Basically, these objects are obtained by deflecting a template of a type which produces an undulating curve corresponding proportionately to the peaks and valleys of the compound curve of intersection between the two cylinders. This deflection is sensed and produces a corresponding movement of a tool relative to the surface of the smaller cylinder along a circular plane concentric to the axis of the smaller cylinder. Next the deflection is sensed at a second point along the template to produce a second circular plane of cutting corresponding again to the peaks and valleys of the curvature of intersection between the two cylinders. These steps are repeated gradually increasing the amount of deflection until the final curvature cut on the end of the smaller cylinder corresponds exactly with the peaks and valleys of the compound curvature of intersection between the two cylinders. In the preferred embodiment the template is a cantilevered beam of uniformly diminishing cross section so that the curvature of deflection of the beam will always be an arc of a circle whose radius will vary depending upon the extent of the deflection of the outer end of the beam.
It is another object of this invention to provide an apparatus for cutting the compound curvature of intersection between two circular cylinders whose longitudinal axes intersect one another at right angles.
Another object of this invention is to provide a control for the cutting tool of a vertical boring machine which control will cause the cutting tool to produce the compound curvature of intersection between the two intersecting cylinders.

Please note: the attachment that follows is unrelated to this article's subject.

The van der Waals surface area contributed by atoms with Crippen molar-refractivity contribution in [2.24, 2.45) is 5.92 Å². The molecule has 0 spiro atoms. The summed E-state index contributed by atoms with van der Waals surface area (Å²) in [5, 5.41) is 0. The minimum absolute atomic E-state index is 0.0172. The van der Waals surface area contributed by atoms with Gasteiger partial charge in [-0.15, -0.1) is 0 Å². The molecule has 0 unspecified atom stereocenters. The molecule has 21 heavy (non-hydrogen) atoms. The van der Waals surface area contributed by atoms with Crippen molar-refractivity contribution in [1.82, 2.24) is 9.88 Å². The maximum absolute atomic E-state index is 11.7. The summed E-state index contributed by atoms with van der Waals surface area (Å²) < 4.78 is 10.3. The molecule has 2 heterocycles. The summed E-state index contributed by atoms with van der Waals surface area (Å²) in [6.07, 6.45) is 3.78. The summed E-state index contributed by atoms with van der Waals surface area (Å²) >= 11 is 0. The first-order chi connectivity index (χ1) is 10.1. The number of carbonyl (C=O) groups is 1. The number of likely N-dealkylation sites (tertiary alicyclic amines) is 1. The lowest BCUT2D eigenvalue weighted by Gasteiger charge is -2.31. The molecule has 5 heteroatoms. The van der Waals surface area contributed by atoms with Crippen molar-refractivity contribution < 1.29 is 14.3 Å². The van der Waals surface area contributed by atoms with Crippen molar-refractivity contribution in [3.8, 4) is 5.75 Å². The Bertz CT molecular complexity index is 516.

Basically these objects are obtained by providing means for rotating the smaller cylinder and moving a cutting tool in a line parallel to the axis of the smaller cylinder toward and away from the exposed end of the cylinder. The cutting tool position is controlled by a sensor which moves along a flexible template in the form of a cantilevered beam having a uniformly diminishing cross section. Means are provided for deflecting the beam an amount corresponding to the desired curvature in a plane corresponding to the circular line cut by the cutting tool. Means are provided for shifting the sensor along the template to vary the depth of cut to cut a series of circular planes producing a second compound curvature at an angle to the curvature in the circular planes. Finally, means are provided for increasing the depth of cut to produce successively deeper cuts with the cutting tool until the final compound curvature corresponding to the compound curvature of intersection between the smaller and larger cylinders is obtained on the end surface of the smaller cylinder.